Urban Mining

Urban Mining


By: Chuck Vollmer

2 August 2015

 Download PDF Version: Jobenomics Urban Mining - August 2015

Urban Mining Aug 2015Urban mining is defined as a process of reclaiming raw materials and metals from municipal waste streams including construction and demolition material (C&D), municipal solid waste (MSW), electronic waste (e-waste) and tires.  These waste streams contain combustible and non-combustible materials.  Combustibles are carbon-based matter that has caloric value that can be converted to marketable products via waste-to-organic and energy via waste-to-energy technologies.  Non-combustible elements can be reclaimed via waste-to-material technology.   Every U.S. community should consider urban mining to (1) reclaim valuable raw materials and metals, (2) reduce landfilling and exporting of toxic waste, (3) mitigate environmental pollution associated with traditional surface and subsurface mining operations, and (4) produce revenue for local business and job creation.

Waste-to-Organic.  Waste-to-organic facilities convert biological waste into commercially-viable products such as compost and mulch.  Approximately 55% of U.S. landfilled waste is biodegradable organic waste.  When human and animal bio-waste, food scraps, yard trimmings, paper and wood are landfilled, anaerobic bacteria degrade the organic material, producing greenhouse gases, volatile organic compounds and leachates that are environmentally hazardous.

Approximately two-thirds of U.S. MSW can be composted. Composting is a managed system that uses microbial activity to degrade biological waste so that the end-product is relatively stable, reduced in quantity from the original feedstock, and free from offensive odors.  Compost is widely used as a soil amendment to improve soil structure, provide plant nutrients, conserve water, sequester carbon, and facilitate revegetation of disturbed or eroded soil.  In the U.S., 28% of all cropland is eroding above soil tolerance rates, resulting in diminished agricultural yields.  Composting offers up to four times more business and job creation opportunities than landfilling or incineration.  For every million tons of MSW composted, 1,400 jobs can be created.   Mulch is closely related to compost and used as a surface covering to retain moisture, contain weeds and make landscaping more attractive.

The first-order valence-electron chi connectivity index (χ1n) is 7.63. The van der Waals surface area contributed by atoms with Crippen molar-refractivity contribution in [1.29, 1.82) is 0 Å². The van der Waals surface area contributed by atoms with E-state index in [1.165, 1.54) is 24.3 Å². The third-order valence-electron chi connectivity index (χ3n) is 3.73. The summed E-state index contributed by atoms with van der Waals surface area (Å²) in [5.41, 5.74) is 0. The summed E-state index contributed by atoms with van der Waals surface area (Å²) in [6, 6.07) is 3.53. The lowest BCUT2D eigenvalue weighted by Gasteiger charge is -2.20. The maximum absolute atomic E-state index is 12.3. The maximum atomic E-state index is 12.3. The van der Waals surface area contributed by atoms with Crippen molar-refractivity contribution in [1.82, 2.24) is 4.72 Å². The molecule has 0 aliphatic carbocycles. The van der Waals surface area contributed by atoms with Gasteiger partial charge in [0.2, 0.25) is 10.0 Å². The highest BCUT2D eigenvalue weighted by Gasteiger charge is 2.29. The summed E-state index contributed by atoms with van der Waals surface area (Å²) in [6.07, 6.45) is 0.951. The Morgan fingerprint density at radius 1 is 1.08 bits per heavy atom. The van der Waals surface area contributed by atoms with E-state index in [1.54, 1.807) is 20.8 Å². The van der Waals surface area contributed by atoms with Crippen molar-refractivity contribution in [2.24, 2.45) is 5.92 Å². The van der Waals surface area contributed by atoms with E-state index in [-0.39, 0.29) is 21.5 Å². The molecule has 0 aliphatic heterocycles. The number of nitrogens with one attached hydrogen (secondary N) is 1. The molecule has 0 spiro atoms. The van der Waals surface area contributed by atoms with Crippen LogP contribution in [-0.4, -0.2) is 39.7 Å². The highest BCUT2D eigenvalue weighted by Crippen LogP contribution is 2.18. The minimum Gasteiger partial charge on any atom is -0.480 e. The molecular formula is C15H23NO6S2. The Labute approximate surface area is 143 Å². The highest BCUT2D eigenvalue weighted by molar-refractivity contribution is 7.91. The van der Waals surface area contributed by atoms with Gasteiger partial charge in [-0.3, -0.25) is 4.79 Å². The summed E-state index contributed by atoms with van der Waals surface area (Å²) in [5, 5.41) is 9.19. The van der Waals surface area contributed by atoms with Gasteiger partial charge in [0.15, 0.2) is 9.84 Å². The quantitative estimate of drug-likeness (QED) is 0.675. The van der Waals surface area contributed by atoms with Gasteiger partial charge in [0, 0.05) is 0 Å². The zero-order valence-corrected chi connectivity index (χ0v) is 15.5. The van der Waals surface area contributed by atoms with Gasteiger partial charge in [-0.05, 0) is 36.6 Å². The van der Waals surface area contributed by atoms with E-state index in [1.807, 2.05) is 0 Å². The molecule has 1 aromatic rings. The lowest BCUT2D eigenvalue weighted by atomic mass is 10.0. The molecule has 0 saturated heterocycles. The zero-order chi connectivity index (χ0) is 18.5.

Waste-to-Energy.  Waste-to-energy facilities use incineration, pyrolysis, plasma or gasification to convert organic waste into biofuels that can be used to generate electricity or produce synthetic gas, oil, tars and other marketable products.  Incineration (burning) is oldest and most common process, but is generally considered the dirtiest.  However, modern incinerators are more efficient and cleaner burning.   Pyrolysis burns waste material in an oxygen-free environment, producing carbon black (a commodity used in paints and toner cartridges), and synthetic fuels and substances.   Pyrolysis is becoming increasingly popular but produces lots of ash and is often expensive.   Plasma, which is essentially lightning in a bottle, is the most modern but yet unproven.  Due to its ultra-high temperature, plasma is ideally suited for eliminating toxic waste including nuclear waste.  Gasification is considered to be the cleanest and most cost effective waste-to-energy system that mainly produces synthetic gas as an end-product.  Gasification is in use in over ten countries. A typical waste-to-energy plant employs several hundred people.

Waste-to-Material.  Waste-to-material facilities reclaim non-organic elements and metals from MSW, C&D, e-waste and tires.  Advanced technology material recovery facilities can produce over $30 million worth of annual profits and hundreds of jobs for a medium-sized city.  Unfortunately, most city managers do not realize that they forego this source of revenue by landfilling or exporting items that contain high value materials, such as precious metals, common metals, and plastic and rubber products.